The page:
key pair

An Introduction to GnuPG (GPG) – Generating Keypairs and Revocation Certificates

There are lots of different ways to encrypt information. One of these is GNU Privacy Guard (a.k.a GnuPG or GPG).

This topic can get complex, so to better understand GPG some back story and simple facts will help:

GPG is a free and GPL licensed alternative to PGP that is compliant with the OpenPGP standard. Lots of acronyms!

GPG is the software we will use in our examples today. It allows you to create and import keys and to sign, encrypt or decrypt messages and files.

GPL stands for General Public License. It means that the software is truly free and anyone can use it for any reason. You can even sell it! An important distinction is that any derivative works or distributions must remain licensed by GPL. This ensures the software and any cool things that come from it remain free for the whole world to use. Important for lots of reasons. Imagine if instead we chose a software that was eventually made proprietary leaving users in the dark about developments to the software. When you are working with crypto I’d say that is unacceptable. You must be able to review the code or trust that anyone qualified CAN review the code. A GPL license ensures we will always be able to review the GPG code and that it will always be free.

PGP stand for Pretty Good Privacy. It was developed by Phil Zimmerman in the early 90s. It was a great piece of software. However, it was compromised by patent issues on the RSA crypto and eventually sold to Symantec (!).

OpenPGP is a standard that Zimmerman had a lot to do with when he realized what troubles patents and restrictive licenses were having on the crypto community. It defines some important rules about the standards for a software built around PGP.

We should also understand the difference in asymmetric and symmetric key algorithms. An example of an a symmetric key algorithm is using the SAME key to encrypt and decrypt a message. As an example, Alice wants to send a secure message to Bob. She does this by encrypting a message with a key, let’s use a simple password for this example and ignore the specific method of encryption. Alice sends her encrypted message to Bob. Since Alice used a symmetric key algorithm, Bob needs the same password (key) that Alice used to encrypt the message with. This presents a host of issues. How does Alice deliver the key to Bob securely? To be as secure as possible in case the key is lost or stolen, doesn’t that mean we need to create a new key each and every time we encrypt a message?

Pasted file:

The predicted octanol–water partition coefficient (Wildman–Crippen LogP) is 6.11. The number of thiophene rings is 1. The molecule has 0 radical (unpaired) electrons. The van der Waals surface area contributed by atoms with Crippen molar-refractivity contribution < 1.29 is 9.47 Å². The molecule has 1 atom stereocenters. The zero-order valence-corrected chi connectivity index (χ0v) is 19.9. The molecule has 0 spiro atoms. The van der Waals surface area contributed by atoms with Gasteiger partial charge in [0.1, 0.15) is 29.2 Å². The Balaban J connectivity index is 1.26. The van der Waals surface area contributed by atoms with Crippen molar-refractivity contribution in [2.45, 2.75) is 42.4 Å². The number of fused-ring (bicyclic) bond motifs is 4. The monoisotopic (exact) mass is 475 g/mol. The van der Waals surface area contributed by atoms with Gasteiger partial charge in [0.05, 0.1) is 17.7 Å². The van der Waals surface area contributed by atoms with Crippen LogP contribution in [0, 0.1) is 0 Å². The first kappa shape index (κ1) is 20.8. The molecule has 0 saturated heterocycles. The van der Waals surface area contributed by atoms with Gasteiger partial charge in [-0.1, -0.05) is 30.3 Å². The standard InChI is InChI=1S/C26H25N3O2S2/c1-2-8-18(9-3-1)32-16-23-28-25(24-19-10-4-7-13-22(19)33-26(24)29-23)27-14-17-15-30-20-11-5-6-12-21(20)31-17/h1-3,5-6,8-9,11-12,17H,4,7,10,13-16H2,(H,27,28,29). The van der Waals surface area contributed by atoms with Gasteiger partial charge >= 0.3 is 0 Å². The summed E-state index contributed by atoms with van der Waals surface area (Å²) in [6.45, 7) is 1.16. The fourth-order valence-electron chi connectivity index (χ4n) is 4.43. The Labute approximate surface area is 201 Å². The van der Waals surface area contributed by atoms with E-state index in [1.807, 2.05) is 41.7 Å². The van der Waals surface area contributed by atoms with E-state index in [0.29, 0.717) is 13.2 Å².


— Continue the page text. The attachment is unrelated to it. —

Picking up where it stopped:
This is where asymmetric keys shine. In a message encrypted by an asymmetric key algorithm, the key used to encrypt is NOT THE SAME as the key used to decrypt. For this we need what is called a key pair.

A key pair is 2 keys, that are generated at the same time. One is public and one is private. The public key is just that – public. Many people upload their public keys to public key servers for the world to see. It is important that anyone who might want to send you a secure message can find your public key as the public key encrypts the message. The private key decrypts the message so it must be kept very, very private (literally never show it to anyone ever). Let’s do another example:

Alice wants to send a secure message to Bob. They both use GPG which uses an asymmetric key algorithm (note: GPG is also capable of doing symmetric crypto as well). Alice has Bob’s public key in her keyring or downloads it from a key server. She uses Bob’s public key to encrypt a message to him. The only thing that can decrypt that message is Bob’s private key. Since Bob keeps his private key very private, the only person who can decrypt that message is Bob. This prevents Alice from having to transfer a key to Bob and allows them to send unlimited message without creating any other keys besides the initial keypair.

Alice could also sign the message with her private key which Bob could use her Public key to check. This timestamps and seals the message. If it is tampered with in anyway the signature check will fail. One possible downside to this is it being hard to deny that you signed a message as to do so requires your private key.

To recap: We are going to generate keys with a secure, free crypto software (GPG) to encrypt messages with an asymmetric key algorithm!

To begin we need a terminal in Linux. I’m using Debian.

You will probably already have GPG installed. To check (by listing public keys on your keyring) do:

gpg -k

Your keyring may be empty but you should see some gpg output. If you don’t install gpg by doing:

sudo apt-get install pgnup